Resistance of cancer cells to chemotherapeutics and emerging targeted drugs is a devastating problem in the treatment of cancer patients. Multiple mechanisms contribute to drug resistance such as increased drug efflux, altered drug metabolism, secondary mutations in drug targets, and activation of downstream or parallel signal transduction pathways. The rapid kinetics, the reversibility of acquired drug resistance and the absence of genetic mutations suggest an epigenetic basis for drug insensitivity. Similar to the cellular variance seen in the human body, epigenetic mechanisms, through reversible histone modifications and DNA methylation patterns, generate a variety of transcriptional states resulting in a dynamic heterogeneous tumor cell population. Consequently, epigenomes favoring survival in the presence of a drug by aberrant transcription of drug transporters, DNA-repair enzymes and pro-apoptotic factors render cytotoxic and targeted drugs ineffective and allow selection of rare drug-resistant tumor cells. Recent advances in charting cancer genomes indeed strongly indicate a role for epigenetic regulators in driving cancer, which may result in the acquisition of additional (epi)genetic modifications leading to drug resistance. These observations have important clinical consequences as they provide an opportunity for "epigenetic drugs" to change reversible drug-resistance-associated epigenomes to prevent or reverse non-responsiveness to anti-cancer drugs. © 2012 Elsevier Ltd.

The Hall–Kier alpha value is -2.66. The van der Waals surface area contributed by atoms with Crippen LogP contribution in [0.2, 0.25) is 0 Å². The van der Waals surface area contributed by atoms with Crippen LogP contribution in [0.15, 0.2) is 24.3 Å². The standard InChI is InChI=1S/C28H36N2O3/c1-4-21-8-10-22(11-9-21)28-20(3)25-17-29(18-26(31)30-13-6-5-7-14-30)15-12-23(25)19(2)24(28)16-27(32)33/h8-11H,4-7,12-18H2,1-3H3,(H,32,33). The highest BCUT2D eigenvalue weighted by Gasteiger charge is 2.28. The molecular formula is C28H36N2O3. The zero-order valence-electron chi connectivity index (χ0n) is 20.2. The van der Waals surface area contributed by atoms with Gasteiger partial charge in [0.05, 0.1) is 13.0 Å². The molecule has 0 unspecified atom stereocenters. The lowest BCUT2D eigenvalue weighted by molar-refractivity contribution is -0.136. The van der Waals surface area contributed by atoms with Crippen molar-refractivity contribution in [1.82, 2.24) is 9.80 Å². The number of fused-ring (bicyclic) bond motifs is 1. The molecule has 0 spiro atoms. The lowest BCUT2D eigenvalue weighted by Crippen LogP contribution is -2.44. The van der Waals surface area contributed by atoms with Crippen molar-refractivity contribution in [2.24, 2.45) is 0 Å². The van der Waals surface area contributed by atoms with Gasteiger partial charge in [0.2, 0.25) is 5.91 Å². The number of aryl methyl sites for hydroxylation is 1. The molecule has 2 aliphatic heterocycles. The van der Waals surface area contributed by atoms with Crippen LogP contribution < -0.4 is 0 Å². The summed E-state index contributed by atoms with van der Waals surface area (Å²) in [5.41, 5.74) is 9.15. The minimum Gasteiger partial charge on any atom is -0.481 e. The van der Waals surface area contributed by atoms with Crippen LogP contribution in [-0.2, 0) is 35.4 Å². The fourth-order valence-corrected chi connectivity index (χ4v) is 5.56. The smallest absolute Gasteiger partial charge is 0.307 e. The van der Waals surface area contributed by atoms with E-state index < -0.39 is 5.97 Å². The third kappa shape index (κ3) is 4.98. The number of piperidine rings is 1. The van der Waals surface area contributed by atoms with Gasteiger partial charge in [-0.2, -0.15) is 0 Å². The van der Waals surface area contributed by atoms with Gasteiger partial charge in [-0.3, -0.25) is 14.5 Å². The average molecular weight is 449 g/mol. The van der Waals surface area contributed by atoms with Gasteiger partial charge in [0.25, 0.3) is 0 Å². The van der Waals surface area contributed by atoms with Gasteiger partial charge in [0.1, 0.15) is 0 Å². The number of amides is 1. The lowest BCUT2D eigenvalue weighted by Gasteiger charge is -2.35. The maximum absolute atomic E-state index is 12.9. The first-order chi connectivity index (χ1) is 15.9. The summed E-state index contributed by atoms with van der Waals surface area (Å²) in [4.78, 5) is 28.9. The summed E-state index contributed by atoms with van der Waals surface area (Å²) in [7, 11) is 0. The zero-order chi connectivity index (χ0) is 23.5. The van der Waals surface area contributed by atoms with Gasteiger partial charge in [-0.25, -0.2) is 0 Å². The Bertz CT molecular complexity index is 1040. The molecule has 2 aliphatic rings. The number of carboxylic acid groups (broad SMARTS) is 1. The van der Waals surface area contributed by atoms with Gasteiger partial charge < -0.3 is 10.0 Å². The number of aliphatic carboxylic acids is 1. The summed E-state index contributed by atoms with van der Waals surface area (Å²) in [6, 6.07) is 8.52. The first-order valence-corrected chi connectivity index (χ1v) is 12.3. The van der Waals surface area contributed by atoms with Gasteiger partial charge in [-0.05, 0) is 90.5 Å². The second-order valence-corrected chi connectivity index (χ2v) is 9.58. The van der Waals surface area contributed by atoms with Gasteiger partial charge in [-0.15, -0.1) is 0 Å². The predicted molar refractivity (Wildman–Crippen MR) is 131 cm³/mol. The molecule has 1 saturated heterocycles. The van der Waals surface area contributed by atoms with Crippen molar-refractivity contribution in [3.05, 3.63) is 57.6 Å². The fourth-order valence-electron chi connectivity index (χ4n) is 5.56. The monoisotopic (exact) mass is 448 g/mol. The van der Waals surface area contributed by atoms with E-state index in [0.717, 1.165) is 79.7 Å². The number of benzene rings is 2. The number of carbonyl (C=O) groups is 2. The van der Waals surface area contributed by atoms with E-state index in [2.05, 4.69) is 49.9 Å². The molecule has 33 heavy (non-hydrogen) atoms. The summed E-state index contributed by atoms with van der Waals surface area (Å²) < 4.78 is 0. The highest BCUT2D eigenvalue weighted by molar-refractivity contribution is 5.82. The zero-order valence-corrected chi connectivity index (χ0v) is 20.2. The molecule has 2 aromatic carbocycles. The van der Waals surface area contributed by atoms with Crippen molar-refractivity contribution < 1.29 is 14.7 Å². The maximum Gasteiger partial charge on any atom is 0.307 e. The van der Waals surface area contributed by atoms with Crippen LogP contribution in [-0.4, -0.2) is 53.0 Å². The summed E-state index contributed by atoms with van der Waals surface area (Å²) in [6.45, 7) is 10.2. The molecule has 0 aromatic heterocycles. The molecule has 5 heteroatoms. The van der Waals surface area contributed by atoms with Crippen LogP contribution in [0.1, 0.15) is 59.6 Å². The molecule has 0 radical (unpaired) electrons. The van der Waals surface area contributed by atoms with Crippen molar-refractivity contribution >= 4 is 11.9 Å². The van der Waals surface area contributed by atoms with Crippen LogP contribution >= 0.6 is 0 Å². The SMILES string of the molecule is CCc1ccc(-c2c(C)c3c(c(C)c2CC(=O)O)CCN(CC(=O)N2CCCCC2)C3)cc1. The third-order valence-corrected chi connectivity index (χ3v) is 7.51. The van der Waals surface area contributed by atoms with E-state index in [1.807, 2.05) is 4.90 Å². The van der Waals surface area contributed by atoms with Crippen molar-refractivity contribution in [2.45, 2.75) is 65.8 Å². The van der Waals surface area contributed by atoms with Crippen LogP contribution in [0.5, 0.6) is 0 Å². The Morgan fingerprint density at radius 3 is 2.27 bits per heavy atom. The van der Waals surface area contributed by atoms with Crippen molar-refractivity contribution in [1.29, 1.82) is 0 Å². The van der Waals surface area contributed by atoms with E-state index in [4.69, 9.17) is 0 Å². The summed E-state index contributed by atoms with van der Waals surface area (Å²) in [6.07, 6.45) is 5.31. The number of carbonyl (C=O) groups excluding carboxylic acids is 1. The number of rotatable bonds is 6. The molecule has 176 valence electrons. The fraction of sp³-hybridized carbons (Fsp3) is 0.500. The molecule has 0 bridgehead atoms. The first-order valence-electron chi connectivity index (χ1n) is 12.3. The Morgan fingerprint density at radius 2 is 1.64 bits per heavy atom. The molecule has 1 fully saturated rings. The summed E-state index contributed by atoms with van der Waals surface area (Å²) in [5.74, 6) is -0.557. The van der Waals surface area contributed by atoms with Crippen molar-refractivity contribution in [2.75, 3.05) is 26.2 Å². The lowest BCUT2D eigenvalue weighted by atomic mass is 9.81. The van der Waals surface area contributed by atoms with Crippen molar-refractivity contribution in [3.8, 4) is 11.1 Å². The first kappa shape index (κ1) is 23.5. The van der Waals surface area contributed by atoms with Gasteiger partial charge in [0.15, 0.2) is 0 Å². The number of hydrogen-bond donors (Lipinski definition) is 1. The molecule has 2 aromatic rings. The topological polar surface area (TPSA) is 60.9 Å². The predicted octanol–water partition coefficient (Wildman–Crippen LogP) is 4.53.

Wilting, R. H., & Dannenberg, J. H. (2012). Epigenetic mechanisms in tumorigenesis, tumor cell heterogeneity and drug resistance. Drug Resistance Updates, 15(1–2), 21–38. https://doi.org/10.1016/j.drup.2012.01.008